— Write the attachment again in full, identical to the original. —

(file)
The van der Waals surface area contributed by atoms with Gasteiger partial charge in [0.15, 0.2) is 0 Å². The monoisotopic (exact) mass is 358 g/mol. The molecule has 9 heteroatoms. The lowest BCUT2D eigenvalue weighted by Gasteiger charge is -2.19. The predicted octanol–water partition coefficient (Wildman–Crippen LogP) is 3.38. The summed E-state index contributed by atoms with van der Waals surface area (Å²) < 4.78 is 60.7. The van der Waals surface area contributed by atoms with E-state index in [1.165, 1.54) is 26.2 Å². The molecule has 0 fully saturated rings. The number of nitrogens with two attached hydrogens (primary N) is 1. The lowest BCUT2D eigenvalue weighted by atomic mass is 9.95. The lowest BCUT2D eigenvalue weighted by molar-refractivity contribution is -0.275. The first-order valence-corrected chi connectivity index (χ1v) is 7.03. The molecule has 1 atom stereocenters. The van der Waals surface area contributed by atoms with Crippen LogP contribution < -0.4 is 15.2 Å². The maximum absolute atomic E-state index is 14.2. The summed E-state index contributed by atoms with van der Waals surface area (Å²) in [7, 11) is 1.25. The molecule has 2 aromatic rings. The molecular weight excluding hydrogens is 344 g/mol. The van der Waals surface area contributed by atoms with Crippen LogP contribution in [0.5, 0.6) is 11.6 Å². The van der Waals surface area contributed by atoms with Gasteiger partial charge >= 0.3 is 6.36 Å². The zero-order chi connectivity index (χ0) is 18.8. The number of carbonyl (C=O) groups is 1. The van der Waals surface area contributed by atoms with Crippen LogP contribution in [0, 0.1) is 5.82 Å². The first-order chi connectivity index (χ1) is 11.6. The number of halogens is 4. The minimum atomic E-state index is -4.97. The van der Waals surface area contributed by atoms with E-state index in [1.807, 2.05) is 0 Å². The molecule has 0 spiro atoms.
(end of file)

The van der Waals surface area contributed by atoms with Gasteiger partial charge in [0.15, 0.2) is 0 Å². The monoisotopic (exact) mass is 358 g/mol. The molecule has 9 heteroatoms. The lowest BCUT2D eigenvalue weighted by Gasteiger charge is -2.19. The predicted octanol–water partition coefficient (Wildman–Crippen LogP) is 3.38. The summed E-state index contributed by atoms with van der Waals surface area (Å²) < 4.78 is 60.7. The van der Waals surface area contributed by atoms with E-state index in [1.165, 1.54) is 26.2 Å². The molecule has 0 fully saturated rings. The number of nitrogens with two attached hydrogens (primary N) is 1. The lowest BCUT2D eigenvalue weighted by atomic mass is 9.95. The lowest BCUT2D eigenvalue weighted by molar-refractivity contribution is -0.275. The first-order valence-corrected chi connectivity index (χ1v) is 7.03. The molecule has 1 atom stereocenters. The van der Waals surface area contributed by atoms with Crippen LogP contribution < -0.4 is 15.2 Å². The maximum absolute atomic E-state index is 14.2. The summed E-state index contributed by atoms with van der Waals surface area (Å²) in [7, 11) is 1.25. The molecule has 2 aromatic rings. The molecular weight excluding hydrogens is 344 g/mol. The van der Waals surface area contributed by atoms with Crippen LogP contribution in [0.5, 0.6) is 11.6 Å². The van der Waals surface area contributed by atoms with Gasteiger partial charge >= 0.3 is 6.36 Å². The zero-order chi connectivity index (χ0) is 18.8. The number of carbonyl (C=O) groups is 1. The van der Waals surface area contributed by atoms with Crippen LogP contribution in [0, 0.1) is 5.82 Å². The first-order chi connectivity index (χ1) is 11.6. The number of halogens is 4. The minimum atomic E-state index is -4.97. The van der Waals surface area contributed by atoms with E-state index in [1.807, 2.05) is 0 Å². The molecule has 0 spiro atoms.